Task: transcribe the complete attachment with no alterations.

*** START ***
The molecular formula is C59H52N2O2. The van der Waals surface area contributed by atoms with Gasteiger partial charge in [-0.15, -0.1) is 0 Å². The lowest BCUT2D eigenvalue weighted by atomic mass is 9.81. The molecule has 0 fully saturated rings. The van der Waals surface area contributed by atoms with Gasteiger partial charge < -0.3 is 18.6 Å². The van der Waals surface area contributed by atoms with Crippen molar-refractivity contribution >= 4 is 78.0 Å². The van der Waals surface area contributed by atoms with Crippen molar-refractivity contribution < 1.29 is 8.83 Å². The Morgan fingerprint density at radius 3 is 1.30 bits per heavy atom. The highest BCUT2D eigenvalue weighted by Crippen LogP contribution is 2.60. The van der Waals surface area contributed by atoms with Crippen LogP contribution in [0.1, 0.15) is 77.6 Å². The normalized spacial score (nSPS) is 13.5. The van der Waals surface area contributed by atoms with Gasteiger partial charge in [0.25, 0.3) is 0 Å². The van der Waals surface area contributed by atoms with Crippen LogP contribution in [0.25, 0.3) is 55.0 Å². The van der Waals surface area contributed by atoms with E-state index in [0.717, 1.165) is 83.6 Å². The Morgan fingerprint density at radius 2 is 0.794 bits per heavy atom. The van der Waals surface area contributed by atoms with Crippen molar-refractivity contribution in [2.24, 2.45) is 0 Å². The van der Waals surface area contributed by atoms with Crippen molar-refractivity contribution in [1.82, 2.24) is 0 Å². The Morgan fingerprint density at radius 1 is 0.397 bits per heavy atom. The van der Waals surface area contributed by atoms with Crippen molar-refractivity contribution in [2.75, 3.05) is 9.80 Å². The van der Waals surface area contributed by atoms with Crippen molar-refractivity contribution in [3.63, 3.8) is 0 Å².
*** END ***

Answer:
The molecular formula is C59H52N2O2. The van der Waals surface area contributed by atoms with Gasteiger partial charge in [-0.15, -0.1) is 0 Å². The lowest BCUT2D eigenvalue weighted by atomic mass is 9.81. The molecule has 0 fully saturated rings. The van der Waals surface area contributed by atoms with Gasteiger partial charge < -0.3 is 18.6 Å². The van der Waals surface area contributed by atoms with Crippen molar-refractivity contribution >= 4 is 78.0 Å². The van der Waals surface area contributed by atoms with Crippen molar-refractivity contribution < 1.29 is 8.83 Å². The Morgan fingerprint density at radius 3 is 1.30 bits per heavy atom. The highest BCUT2D eigenvalue weighted by Crippen LogP contribution is 2.60. The van der Waals surface area contributed by atoms with Crippen LogP contribution in [0.1, 0.15) is 77.6 Å². The normalized spacial score (nSPS) is 13.5. The van der Waals surface area contributed by atoms with Gasteiger partial charge in [0.25, 0.3) is 0 Å². The van der Waals surface area contributed by atoms with Crippen LogP contribution in [0.25, 0.3) is 55.0 Å². The van der Waals surface area contributed by atoms with E-state index in [0.717, 1.165) is 83.6 Å². The Morgan fingerprint density at radius 2 is 0.794 bits per heavy atom. The van der Waals surface area contributed by atoms with Crippen molar-refractivity contribution in [2.24, 2.45) is 0 Å². The van der Waals surface area contributed by atoms with Crippen molar-refractivity contribution in [1.82, 2.24) is 0 Å². The Morgan fingerprint density at radius 1 is 0.397 bits per heavy atom. The van der Waals surface area contributed by atoms with Crippen molar-refractivity contribution in [2.75, 3.05) is 9.80 Å². The van der Waals surface area contributed by atoms with Crippen molar-refractivity contribution in [3.63, 3.8) is 0 Å².